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Microsoft big on XP for gamers

San Francisco event designed to put Windows gaming on the map. Company continues with message it introduced last March.


Hammering home a message it hopes, nay, intends to communicate to gamers, Microsoft yesterday held a cozy event in San Francisco where it demonstrated to members of the gaming press just how committed it was to backing up its 2-year-old OS, Windows XP, as a reliable platform for Windows-based developers and gamers.

Microsoft execs Chris Jones, Dean Lester, and Susan Kittleson made brief but concise presentations reiterating a message Microsoft had introduced earlier in the year: that the giant software developer was intent on "igniting gamer enthusiasm" through a number of initiatives, which started with the XP launch in 2001 and is continuing on through to the launch of its new OS, currently known as Longhorn (and expected to launch in late 2005 or 2006).

Of note in last night's presentation was news of the November 10 launch of the Game Advisor, an online utility both core and casual gamers can use to locate a game and then to see if the computer used for the Game Advisor search is compatible with it. While this may be no better than looking on the game's packaging for similar information, the ease of checking these specs online and then having the computer do the work of assessing the system seems like a win-win situation for all users--especially those who enjoy gaming but whose tech skills may be limited.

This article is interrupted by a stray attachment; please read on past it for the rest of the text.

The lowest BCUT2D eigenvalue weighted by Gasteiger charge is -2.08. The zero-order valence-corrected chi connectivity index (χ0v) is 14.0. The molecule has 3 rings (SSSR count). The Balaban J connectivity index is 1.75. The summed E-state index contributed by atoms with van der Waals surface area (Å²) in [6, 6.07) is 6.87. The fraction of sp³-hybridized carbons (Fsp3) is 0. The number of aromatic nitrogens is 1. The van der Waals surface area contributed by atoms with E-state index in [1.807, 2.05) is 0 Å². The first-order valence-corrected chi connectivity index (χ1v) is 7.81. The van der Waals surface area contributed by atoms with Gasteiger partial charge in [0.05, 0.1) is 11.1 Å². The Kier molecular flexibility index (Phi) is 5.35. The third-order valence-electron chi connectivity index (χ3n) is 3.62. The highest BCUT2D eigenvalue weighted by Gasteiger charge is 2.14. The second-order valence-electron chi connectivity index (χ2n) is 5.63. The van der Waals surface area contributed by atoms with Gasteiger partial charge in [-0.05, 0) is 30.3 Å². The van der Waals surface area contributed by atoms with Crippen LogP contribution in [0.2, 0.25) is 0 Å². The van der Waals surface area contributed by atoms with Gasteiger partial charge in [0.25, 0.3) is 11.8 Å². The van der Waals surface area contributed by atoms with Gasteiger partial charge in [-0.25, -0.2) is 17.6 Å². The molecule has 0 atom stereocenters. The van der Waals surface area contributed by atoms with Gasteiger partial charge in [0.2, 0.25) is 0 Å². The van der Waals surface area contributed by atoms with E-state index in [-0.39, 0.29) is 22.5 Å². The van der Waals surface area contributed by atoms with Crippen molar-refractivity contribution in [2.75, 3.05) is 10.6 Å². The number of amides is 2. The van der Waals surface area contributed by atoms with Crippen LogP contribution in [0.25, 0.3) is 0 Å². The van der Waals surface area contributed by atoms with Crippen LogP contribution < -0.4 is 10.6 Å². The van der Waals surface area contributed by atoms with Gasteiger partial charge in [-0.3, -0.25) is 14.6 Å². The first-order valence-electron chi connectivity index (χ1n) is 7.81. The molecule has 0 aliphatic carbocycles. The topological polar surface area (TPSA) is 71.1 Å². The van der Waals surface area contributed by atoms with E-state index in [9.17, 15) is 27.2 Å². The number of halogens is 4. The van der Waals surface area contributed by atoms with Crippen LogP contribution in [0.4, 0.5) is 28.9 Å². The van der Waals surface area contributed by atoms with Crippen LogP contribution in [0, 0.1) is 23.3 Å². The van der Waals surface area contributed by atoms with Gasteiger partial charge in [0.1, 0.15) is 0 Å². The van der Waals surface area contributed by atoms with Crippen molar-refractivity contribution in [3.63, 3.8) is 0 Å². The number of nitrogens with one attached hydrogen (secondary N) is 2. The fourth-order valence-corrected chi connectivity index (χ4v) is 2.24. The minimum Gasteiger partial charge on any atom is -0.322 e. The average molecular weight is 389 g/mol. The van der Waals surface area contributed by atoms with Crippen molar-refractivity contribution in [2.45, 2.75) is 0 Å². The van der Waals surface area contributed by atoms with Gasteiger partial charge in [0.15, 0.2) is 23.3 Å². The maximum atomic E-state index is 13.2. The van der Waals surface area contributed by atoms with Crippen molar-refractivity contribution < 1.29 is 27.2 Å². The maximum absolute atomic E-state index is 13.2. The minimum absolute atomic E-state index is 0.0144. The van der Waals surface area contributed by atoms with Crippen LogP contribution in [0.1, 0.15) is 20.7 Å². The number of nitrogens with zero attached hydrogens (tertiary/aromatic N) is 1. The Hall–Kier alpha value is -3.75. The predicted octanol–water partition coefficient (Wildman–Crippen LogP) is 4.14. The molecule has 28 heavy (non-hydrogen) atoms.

The new site will also index PC games by age range and genre, encouraging users to locate and research the game of their choice from home.

Lester, general manager of Microsoft's Windows Graphics and Gaming Technologies group said many of his more than 200 reports were working directly on the "gaming experience' and shared the common goal of supporting and perfecting an OS he said was custom-made for gaming.

While Lester had spoken earlier this year on Microsoft's commitment to Windows as a gaming platform, yesterday's presentation was designed not only to drive home the point that XP was designed with the core gamer in mind but also the casual gaming audience. The Microsoft goal: a plug-and-play solution that mimics what is possible in the console camp.

The company didn’t waste time in backing up its claims. After the execs completed their informal presentations, John Smedley, president of Sony Online Entertainment, with the help of SOE community manager Steve Danuser, walked attendees through a demo of EverQuest II, a title currently bound for the retail channel sometime next year.

While the message last night was broad in nature, it should address concerns of PC gamers who fear that support for Windows gaming is waning. Even Jones admitted that Microsoft "hasn't done a great job of getting people into Windows gaming."

Jones and his Microsoft colleagues are obviously throwing more muscle behind XP, and promise more news is on the way.

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